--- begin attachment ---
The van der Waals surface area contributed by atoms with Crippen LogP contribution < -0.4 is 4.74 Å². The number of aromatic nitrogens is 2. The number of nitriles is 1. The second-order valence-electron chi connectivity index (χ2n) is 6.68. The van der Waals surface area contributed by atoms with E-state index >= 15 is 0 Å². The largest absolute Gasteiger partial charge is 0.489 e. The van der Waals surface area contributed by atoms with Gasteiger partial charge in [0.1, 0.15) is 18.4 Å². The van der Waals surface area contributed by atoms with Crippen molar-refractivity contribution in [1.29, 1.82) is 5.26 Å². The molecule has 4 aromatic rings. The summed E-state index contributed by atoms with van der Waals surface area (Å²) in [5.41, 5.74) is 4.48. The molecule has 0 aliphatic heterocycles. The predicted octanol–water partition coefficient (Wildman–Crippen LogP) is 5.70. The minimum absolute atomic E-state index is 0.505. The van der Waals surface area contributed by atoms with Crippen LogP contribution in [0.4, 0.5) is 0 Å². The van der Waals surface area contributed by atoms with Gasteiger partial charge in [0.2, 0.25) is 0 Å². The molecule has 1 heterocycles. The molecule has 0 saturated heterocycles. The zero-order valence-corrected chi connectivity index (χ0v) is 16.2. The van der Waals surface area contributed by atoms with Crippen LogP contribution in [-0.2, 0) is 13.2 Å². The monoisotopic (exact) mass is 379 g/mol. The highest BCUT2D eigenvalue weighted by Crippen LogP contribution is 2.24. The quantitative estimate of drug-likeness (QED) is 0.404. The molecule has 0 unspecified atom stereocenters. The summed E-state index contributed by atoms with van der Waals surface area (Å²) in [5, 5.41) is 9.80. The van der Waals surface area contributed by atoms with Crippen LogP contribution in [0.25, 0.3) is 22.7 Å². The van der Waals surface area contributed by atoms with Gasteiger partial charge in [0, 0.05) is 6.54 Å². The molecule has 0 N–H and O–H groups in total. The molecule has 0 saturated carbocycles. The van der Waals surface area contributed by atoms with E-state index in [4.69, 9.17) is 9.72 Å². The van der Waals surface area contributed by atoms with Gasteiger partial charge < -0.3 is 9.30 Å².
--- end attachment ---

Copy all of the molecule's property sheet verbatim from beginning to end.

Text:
The van der Waals surface area contributed by atoms with Crippen LogP contribution < -0.4 is 4.74 Å². The number of aromatic nitrogens is 2. The number of nitriles is 1. The second-order valence-electron chi connectivity index (χ2n) is 6.68. The van der Waals surface area contributed by atoms with E-state index >= 15 is 0 Å². The largest absolute Gasteiger partial charge is 0.489 e. The van der Waals surface area contributed by atoms with Gasteiger partial charge in [0.1, 0.15) is 18.4 Å². The van der Waals surface area contributed by atoms with Crippen molar-refractivity contribution in [1.29, 1.82) is 5.26 Å². The molecule has 4 aromatic rings. The summed E-state index contributed by atoms with van der Waals surface area (Å²) in [5.41, 5.74) is 4.48. The molecule has 0 aliphatic heterocycles. The predicted octanol–water partition coefficient (Wildman–Crippen LogP) is 5.70. The minimum absolute atomic E-state index is 0.505. The van der Waals surface area contributed by atoms with Crippen LogP contribution in [0.4, 0.5) is 0 Å². The van der Waals surface area contributed by atoms with Gasteiger partial charge in [0.2, 0.25) is 0 Å². The molecule has 1 heterocycles. The molecule has 0 saturated heterocycles. The zero-order valence-corrected chi connectivity index (χ0v) is 16.2. The van der Waals surface area contributed by atoms with Crippen LogP contribution in [-0.2, 0) is 13.2 Å². The monoisotopic (exact) mass is 379 g/mol. The highest BCUT2D eigenvalue weighted by Crippen LogP contribution is 2.24. The quantitative estimate of drug-likeness (QED) is 0.404. The molecule has 0 unspecified atom stereocenters. The summed E-state index contributed by atoms with van der Waals surface area (Å²) in [5, 5.41) is 9.80. The van der Waals surface area contributed by atoms with Crippen LogP contribution in [0.25, 0.3) is 22.7 Å². The van der Waals surface area contributed by atoms with Gasteiger partial charge in [0, 0.05) is 6.54 Å². The molecule has 0 N–H and O–H groups in total. The molecule has 0 saturated carbocycles. The van der Waals surface area contributed by atoms with E-state index in [4.69, 9.17) is 9.72 Å². The van der Waals surface area contributed by atoms with Gasteiger partial charge < -0.3 is 9.30 Å².